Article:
Standard operating procedure for candidates seeking any local political office is to involve themselves in all things “political” during their election season. What is not as common is seeing candidates devote time and resources to elections taking place a year or more ahead of their own election run. That’s what former Harris County Clerk Chris Hollins is doing currently—seeking to maximize turnout for the November 2022 midterm elections.
But don’t ask for the initiative’s name.
“We haven’t even put a name to it,” said Hollins. “We are trying to do everything that we can to make sure that folks in the Houston area are using the voice that they have through their constitutional right to vote, to get out and choose the next generation of leadership for this community, for this state, and for this country.”
Hollins facilitated record voter turnout during the Nov. 2020 presidential election that had to contend with COVID and state voter suppression efforts.
“When I served as county clerk, we brought so many innovations in and did everything that we could to make voting safe and accessible to the people of Houston and Harris County. These midterms coming up… are the first elections that we’ve had since the Texas legislature rolled back key reforms that we put in place during my tenure as Harris County clerk.”
Hollins contents that because Harris County remained the third largest county in America, what happens here can send ripples across Texas and the US.
“And although I’m not serving as your officer anymore, I’m more committed than ever to increasing voter participation because it is that important. These elections are too important for me to sit on the sidelines. I believe that it’s our obligation to this city’s progress to ensure that folks remain engaged in our democracy.”
Hollins says his name not being on the Nov. 2022 ballot makes no difference.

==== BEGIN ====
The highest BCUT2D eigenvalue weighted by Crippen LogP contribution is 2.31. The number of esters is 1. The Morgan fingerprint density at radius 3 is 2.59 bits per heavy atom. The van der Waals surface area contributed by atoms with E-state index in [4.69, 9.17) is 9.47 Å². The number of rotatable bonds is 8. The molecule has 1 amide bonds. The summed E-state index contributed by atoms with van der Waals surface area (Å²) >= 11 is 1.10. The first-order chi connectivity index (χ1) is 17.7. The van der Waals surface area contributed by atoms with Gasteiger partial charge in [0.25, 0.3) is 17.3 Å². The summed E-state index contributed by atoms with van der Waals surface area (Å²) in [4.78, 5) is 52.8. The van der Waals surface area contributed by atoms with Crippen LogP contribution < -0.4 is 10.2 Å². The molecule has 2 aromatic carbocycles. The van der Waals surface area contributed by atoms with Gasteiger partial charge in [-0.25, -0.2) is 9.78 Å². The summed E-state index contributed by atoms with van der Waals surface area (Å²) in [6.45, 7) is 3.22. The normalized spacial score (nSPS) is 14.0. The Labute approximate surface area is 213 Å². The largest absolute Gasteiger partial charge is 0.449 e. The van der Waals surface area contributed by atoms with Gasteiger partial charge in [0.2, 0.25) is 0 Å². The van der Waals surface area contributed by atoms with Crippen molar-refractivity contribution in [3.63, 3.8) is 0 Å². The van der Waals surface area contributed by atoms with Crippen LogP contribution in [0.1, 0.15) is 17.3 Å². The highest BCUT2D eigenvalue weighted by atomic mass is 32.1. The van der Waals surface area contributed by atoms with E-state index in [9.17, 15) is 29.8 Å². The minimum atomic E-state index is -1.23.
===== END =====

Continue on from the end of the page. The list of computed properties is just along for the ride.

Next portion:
“It’s not typical for career politicians to be involved in turnout for elections where their name isn’t on the ballot. But that’s a problem for us to achieve our aspirations as this great city of Houston. We need partners at the state level. We need partners at the federal level. We need partners in Harris County who are operating in good faith, for the betterment of Houstonians. And we’re not going to get that by happenstance. We get that by getting involved in the process and getting off the sidelines.”
Hollins said he’d welcome other candidates on the 2023 ballot to get involved now.
“I think it’s incumbent upon us as leaders to be waving the flag about the importance of democracy, especially when our democratic rights are being attacked. Especially when women’s reproductive freedoms are being attacked. Especially when folks at the state level are limiting the history that our kids have access to in their schools.”
Hollins is involving himself in the November midterms in three ways: helping fund 2 Million Texans, an organization that helps users of its app to encourage directly persons in their networks (family and friends) to get out and vote, and training people on the use of that app; opening his law office as the northwest headquarters of the Harris County Democratic Party to hold phone banks and block walks; and endorsing candidates up for election now.
“I’m proudly endorsing Lina Hidalgo for County Judge, Adrian Garcia for County Commissioner, Leslie Briones for county commissioner, because again, we are going to need that partnership at the county level.”